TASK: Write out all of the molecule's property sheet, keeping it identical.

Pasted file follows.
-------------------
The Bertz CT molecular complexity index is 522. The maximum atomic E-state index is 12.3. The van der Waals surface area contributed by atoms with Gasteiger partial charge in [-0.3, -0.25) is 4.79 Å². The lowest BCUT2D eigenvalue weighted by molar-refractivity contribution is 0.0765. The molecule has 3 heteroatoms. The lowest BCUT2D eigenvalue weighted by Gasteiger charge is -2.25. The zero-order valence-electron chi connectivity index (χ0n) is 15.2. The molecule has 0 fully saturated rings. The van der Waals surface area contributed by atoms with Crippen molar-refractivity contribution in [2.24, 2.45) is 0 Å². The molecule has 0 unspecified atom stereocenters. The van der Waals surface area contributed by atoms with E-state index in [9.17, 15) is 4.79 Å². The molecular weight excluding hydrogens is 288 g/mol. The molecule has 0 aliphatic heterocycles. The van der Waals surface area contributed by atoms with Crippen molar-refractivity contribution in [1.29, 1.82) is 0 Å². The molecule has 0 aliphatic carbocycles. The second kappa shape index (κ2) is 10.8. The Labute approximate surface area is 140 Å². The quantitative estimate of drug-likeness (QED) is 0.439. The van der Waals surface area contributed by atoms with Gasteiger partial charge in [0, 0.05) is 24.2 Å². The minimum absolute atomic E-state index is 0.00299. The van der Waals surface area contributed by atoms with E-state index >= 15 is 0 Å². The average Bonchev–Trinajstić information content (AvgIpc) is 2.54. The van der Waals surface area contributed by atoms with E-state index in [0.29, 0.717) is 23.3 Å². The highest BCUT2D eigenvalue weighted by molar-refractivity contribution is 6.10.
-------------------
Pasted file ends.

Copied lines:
The Bertz CT molecular complexity index is 522. The maximum atomic E-state index is 12.3. The van der Waals surface area contributed by atoms with Gasteiger partial charge in [-0.3, -0.25) is 4.79 Å². The lowest BCUT2D eigenvalue weighted by molar-refractivity contribution is 0.0765. The molecule has 3 heteroatoms. The lowest BCUT2D eigenvalue weighted by Gasteiger charge is -2.25. The zero-order valence-electron chi connectivity index (χ0n) is 15.2. The molecule has 0 fully saturated rings. The van der Waals surface area contributed by atoms with Crippen molar-refractivity contribution in [2.24, 2.45) is 0 Å². The molecule has 0 unspecified atom stereocenters. The van der Waals surface area contributed by atoms with E-state index in [9.17, 15) is 4.79 Å². The molecular weight excluding hydrogens is 288 g/mol. The molecule has 0 aliphatic heterocycles. The van der Waals surface area contributed by atoms with Crippen molar-refractivity contribution in [1.29, 1.82) is 0 Å². The molecule has 0 aliphatic carbocycles. The second kappa shape index (κ2) is 10.8. The Labute approximate surface area is 140 Å². The quantitative estimate of drug-likeness (QED) is 0.439. The van der Waals surface area contributed by atoms with Gasteiger partial charge in [0, 0.05) is 24.2 Å². The minimum absolute atomic E-state index is 0.00299. The van der Waals surface area contributed by atoms with E-state index >= 15 is 0 Å². The average Bonchev–Trinajstić information content (AvgIpc) is 2.54. The van der Waals surface area contributed by atoms with E-state index in [0.29, 0.717) is 23.3 Å². The highest BCUT2D eigenvalue weighted by molar-refractivity contribution is 6.10.